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CaseStudy-10 - Using XP to Develop ContextSensitive Adverts...

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Using XP to Develop Context- Sensitive Adverts for the Web Overview This case study focuses on the visual design of a context-sensitive advert for the Web. It is one output from a participant observation study of a company that produces such adverts. The approach to development they use is different to any described in our book; they use eXtreme Programming (XP), one of a number of 'agile' methods that are gaining popularity among some software developers. After a brief introduction to the company, Connextra, and XP, we describe the visual design and development of one context-sensitive advert. We end by summarising the design issues raised by the case study, and offering some observations of the XP approach to development. Background Connextra ( www.connextra.com ) is a web development company that specialises in bringing contextually-relevant information to the user's desktop. They use the eXtreme Programming (XP) approach to development, which is one example of a set of methods, called 'agile' methods. These methods challenge many of the principles underlying traditional software engineering lifecycle models and take a code-centric, people-oriented approach. Connextra has developed a number of technologies that analyse the content of what the user is browsing, and then use that knowledge to display relevant information. One such technology is the ActiveAd. This case study focuses on the visual design of an ActiveAd. ActiveAd An ActiveAd analyses the content of a webpage and identifies some key terms. These are then translated into parameters that define the advert to be shown. For example, an article on careful parenting may discuss the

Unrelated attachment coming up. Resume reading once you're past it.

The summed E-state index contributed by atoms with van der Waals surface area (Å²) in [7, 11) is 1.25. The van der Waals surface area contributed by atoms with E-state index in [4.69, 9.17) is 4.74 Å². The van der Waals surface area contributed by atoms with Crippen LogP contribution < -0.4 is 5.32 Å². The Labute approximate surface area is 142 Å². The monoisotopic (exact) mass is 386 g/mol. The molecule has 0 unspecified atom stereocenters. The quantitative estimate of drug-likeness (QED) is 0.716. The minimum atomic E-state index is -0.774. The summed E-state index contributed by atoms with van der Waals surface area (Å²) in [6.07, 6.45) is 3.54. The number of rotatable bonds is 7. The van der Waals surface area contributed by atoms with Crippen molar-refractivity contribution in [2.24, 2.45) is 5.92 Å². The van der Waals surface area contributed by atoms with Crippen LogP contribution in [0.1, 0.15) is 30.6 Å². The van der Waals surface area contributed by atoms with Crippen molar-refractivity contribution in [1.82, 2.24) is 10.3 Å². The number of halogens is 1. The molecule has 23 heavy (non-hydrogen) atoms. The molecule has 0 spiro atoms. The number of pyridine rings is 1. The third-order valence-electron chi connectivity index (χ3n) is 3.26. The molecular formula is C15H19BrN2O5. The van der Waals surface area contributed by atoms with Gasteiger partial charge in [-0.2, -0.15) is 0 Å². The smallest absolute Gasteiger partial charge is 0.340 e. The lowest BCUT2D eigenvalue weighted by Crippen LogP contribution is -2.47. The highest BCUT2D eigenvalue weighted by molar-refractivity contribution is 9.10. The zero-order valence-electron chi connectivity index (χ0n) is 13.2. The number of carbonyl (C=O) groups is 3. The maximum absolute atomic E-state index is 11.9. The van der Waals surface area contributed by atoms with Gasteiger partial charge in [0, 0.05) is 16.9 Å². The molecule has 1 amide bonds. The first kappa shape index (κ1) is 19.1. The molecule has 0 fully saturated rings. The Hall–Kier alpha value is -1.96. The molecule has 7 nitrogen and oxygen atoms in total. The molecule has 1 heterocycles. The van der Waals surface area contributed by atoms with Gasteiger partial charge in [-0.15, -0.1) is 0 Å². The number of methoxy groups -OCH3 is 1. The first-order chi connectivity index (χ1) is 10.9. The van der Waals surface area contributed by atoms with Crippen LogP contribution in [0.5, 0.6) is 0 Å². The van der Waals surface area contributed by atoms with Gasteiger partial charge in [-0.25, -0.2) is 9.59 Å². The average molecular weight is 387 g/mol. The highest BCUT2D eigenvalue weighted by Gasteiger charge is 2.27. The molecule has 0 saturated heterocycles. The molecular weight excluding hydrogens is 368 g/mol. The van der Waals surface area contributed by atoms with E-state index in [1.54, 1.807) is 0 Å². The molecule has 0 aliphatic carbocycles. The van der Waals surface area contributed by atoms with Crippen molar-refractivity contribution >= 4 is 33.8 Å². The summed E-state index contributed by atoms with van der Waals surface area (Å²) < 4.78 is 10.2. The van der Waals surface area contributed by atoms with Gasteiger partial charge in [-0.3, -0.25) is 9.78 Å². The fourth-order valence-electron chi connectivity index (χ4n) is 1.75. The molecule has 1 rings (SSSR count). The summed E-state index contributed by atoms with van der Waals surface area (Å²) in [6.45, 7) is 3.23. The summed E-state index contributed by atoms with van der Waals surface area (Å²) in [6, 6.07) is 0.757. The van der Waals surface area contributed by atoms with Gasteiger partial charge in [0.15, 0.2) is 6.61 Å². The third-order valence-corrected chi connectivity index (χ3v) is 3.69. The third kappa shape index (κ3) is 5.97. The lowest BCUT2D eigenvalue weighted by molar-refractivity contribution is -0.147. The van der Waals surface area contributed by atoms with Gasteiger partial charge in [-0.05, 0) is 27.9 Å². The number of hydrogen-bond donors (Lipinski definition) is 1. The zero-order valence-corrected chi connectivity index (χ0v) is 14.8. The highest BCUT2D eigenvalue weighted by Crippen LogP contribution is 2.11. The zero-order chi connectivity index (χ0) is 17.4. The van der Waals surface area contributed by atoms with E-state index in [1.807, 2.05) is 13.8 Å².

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advantages and disadvantages of different buggy designs. An advert to be displayed on this page would highlight the sale of buggies and related equipment. If the article is later replaced by one about car safety seats, then the advert would automatically change accordingly. ActiveAds are 'clickable' and can link through to any webpage specified by the client. For example, an advert for a bookmakers (i.e. someone who takes bets on horses etc.) might link through directly to the online betting slip on the client's site; the buggy advert above may link to an online catalog showing different models and their price. ActiveAds work from a feed of data sent by the client, they parse the data to pick out the information that is required, and display the relevant advert on the target webpage. The information in the feed is updated periodically, e.g. every 15 minutes, and the advert will change accordingly. The frequency of the change depends on the nature of the information to go in the advert. If an ActiveAd cannot be displayed for some reason, e.g., Connextra's server experiences connection problems, then the host website needs to know what to display in its place. It clearly is not desirable for an error message to appear on the screen. So, each ActiveAd is associated with a 'panic', i.e., a default graphic that will be displayed if ActiveAd is not available.
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